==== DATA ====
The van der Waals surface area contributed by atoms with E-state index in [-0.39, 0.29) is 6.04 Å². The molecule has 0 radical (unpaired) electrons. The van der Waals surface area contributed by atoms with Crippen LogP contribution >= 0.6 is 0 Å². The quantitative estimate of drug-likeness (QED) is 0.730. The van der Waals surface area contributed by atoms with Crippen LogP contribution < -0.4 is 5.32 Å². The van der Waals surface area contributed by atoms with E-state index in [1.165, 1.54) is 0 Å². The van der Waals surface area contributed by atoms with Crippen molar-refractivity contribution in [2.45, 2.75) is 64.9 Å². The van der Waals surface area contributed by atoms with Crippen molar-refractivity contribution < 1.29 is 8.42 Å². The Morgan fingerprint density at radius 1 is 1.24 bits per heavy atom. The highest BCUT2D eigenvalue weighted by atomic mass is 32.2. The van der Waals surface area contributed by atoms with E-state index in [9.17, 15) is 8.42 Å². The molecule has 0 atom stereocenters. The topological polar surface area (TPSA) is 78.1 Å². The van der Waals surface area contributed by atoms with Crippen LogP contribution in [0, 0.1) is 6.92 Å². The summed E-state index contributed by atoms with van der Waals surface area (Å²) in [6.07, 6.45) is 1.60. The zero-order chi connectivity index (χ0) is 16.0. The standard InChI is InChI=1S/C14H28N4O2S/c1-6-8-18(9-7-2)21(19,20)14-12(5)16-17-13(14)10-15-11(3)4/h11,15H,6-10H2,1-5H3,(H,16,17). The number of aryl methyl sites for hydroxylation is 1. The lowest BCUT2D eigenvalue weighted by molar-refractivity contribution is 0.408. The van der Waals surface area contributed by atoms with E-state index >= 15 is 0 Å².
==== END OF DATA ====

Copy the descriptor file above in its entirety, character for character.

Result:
The van der Waals surface area contributed by atoms with E-state index in [-0.39, 0.29) is 6.04 Å². The molecule has 0 radical (unpaired) electrons. The van der Waals surface area contributed by atoms with Crippen LogP contribution >= 0.6 is 0 Å². The quantitative estimate of drug-likeness (QED) is 0.730. The van der Waals surface area contributed by atoms with Crippen LogP contribution < -0.4 is 5.32 Å². The van der Waals surface area contributed by atoms with E-state index in [1.165, 1.54) is 0 Å². The van der Waals surface area contributed by atoms with Crippen molar-refractivity contribution in [2.45, 2.75) is 64.9 Å². The van der Waals surface area contributed by atoms with Crippen molar-refractivity contribution < 1.29 is 8.42 Å². The Morgan fingerprint density at radius 1 is 1.24 bits per heavy atom. The highest BCUT2D eigenvalue weighted by atomic mass is 32.2. The van der Waals surface area contributed by atoms with E-state index in [9.17, 15) is 8.42 Å². The molecule has 0 atom stereocenters. The topological polar surface area (TPSA) is 78.1 Å². The van der Waals surface area contributed by atoms with Crippen LogP contribution in [0, 0.1) is 6.92 Å². The summed E-state index contributed by atoms with van der Waals surface area (Å²) in [6.07, 6.45) is 1.60. The zero-order chi connectivity index (χ0) is 16.0. The standard InChI is InChI=1S/C14H28N4O2S/c1-6-8-18(9-7-2)21(19,20)14-12(5)16-17-13(14)10-15-11(3)4/h11,15H,6-10H2,1-5H3,(H,16,17). The number of aryl methyl sites for hydroxylation is 1. The lowest BCUT2D eigenvalue weighted by molar-refractivity contribution is 0.408. The van der Waals surface area contributed by atoms with E-state index >= 15 is 0 Å².